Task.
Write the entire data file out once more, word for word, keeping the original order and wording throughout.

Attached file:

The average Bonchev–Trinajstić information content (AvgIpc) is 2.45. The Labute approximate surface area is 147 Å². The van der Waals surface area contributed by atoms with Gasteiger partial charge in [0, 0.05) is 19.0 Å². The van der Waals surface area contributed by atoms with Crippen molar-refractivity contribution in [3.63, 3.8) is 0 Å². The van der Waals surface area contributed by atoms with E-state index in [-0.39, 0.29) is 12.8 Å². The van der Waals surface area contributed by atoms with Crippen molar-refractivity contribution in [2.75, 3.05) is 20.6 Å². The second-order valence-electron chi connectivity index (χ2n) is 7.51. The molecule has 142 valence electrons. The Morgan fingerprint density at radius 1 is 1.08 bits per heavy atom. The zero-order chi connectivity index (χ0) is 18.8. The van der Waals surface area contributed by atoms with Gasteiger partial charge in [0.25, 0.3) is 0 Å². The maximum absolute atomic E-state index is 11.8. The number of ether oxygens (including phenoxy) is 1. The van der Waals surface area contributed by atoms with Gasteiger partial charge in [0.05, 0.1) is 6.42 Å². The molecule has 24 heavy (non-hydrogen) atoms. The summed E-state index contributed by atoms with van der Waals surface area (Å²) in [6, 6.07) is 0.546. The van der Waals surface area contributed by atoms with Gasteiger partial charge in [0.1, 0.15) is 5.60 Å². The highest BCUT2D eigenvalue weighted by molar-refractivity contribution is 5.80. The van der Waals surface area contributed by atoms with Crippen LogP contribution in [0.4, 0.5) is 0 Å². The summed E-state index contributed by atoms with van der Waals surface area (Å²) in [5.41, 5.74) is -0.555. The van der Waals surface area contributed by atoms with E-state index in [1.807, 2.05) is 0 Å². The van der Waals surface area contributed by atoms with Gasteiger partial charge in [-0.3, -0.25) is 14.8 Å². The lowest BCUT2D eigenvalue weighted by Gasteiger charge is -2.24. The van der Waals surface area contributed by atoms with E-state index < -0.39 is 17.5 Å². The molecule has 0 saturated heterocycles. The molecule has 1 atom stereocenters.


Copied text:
The average Bonchev–Trinajstić information content (AvgIpc) is 2.45. The Labute approximate surface area is 147 Å². The van der Waals surface area contributed by atoms with Gasteiger partial charge in [0, 0.05) is 19.0 Å². The van der Waals surface area contributed by atoms with Crippen molar-refractivity contribution in [3.63, 3.8) is 0 Å². The van der Waals surface area contributed by atoms with E-state index in [-0.39, 0.29) is 12.8 Å². The van der Waals surface area contributed by atoms with Crippen molar-refractivity contribution in [2.75, 3.05) is 20.6 Å². The second-order valence-electron chi connectivity index (χ2n) is 7.51. The molecule has 142 valence electrons. The Morgan fingerprint density at radius 1 is 1.08 bits per heavy atom. The zero-order chi connectivity index (χ0) is 18.8. The van der Waals surface area contributed by atoms with Gasteiger partial charge in [0.25, 0.3) is 0 Å². The maximum absolute atomic E-state index is 11.8. The number of ether oxygens (including phenoxy) is 1. The van der Waals surface area contributed by atoms with Gasteiger partial charge in [0.05, 0.1) is 6.42 Å². The molecule has 24 heavy (non-hydrogen) atoms. The summed E-state index contributed by atoms with van der Waals surface area (Å²) in [6, 6.07) is 0.546. The van der Waals surface area contributed by atoms with Gasteiger partial charge in [0.1, 0.15) is 5.60 Å². The highest BCUT2D eigenvalue weighted by molar-refractivity contribution is 5.80. The van der Waals surface area contributed by atoms with Crippen LogP contribution in [0.4, 0.5) is 0 Å². The summed E-state index contributed by atoms with van der Waals surface area (Å²) in [5.41, 5.74) is -0.555. The van der Waals surface area contributed by atoms with E-state index in [1.807, 2.05) is 0 Å². The van der Waals surface area contributed by atoms with Gasteiger partial charge in [-0.3, -0.25) is 14.8 Å². The lowest BCUT2D eigenvalue weighted by Gasteiger charge is -2.24. The van der Waals surface area contributed by atoms with E-state index < -0.39 is 17.5 Å². The molecule has 0 saturated heterocycles. The molecule has 1 atom stereocenters.